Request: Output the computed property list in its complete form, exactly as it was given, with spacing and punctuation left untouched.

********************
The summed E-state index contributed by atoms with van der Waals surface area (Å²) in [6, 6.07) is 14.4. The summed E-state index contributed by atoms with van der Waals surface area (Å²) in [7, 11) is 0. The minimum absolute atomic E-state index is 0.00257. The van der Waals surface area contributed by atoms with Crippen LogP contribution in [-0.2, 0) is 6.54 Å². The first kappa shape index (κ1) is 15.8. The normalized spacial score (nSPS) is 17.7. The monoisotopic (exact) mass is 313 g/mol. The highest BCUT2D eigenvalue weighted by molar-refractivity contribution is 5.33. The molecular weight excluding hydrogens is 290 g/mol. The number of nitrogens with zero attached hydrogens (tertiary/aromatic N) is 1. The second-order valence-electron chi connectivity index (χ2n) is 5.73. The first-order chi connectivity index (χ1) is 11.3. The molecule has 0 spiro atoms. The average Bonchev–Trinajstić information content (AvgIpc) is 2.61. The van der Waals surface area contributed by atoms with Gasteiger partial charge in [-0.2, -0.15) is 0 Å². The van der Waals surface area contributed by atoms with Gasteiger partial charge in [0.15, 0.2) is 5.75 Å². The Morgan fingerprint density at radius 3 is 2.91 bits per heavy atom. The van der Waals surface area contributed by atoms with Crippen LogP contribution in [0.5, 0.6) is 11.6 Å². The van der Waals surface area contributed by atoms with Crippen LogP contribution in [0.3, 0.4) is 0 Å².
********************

The summed E-state index contributed by atoms with van der Waals surface area (Å²) in [6, 6.07) is 14.4. The summed E-state index contributed by atoms with van der Waals surface area (Å²) in [7, 11) is 0. The minimum absolute atomic E-state index is 0.00257. The van der Waals surface area contributed by atoms with Crippen LogP contribution in [-0.2, 0) is 6.54 Å². The first kappa shape index (κ1) is 15.8. The normalized spacial score (nSPS) is 17.7. The monoisotopic (exact) mass is 313 g/mol. The highest BCUT2D eigenvalue weighted by molar-refractivity contribution is 5.33. The molecular weight excluding hydrogens is 290 g/mol. The number of nitrogens with zero attached hydrogens (tertiary/aromatic N) is 1. The second-order valence-electron chi connectivity index (χ2n) is 5.73. The first-order chi connectivity index (χ1) is 11.3. The molecule has 0 spiro atoms. The average Bonchev–Trinajstić information content (AvgIpc) is 2.61. The van der Waals surface area contributed by atoms with Gasteiger partial charge in [-0.2, -0.15) is 0 Å². The van der Waals surface area contributed by atoms with Gasteiger partial charge in [0.15, 0.2) is 5.75 Å². The Morgan fingerprint density at radius 3 is 2.91 bits per heavy atom. The van der Waals surface area contributed by atoms with Crippen LogP contribution in [0.5, 0.6) is 11.6 Å². The van der Waals surface area contributed by atoms with Crippen LogP contribution in [0.3, 0.4) is 0 Å².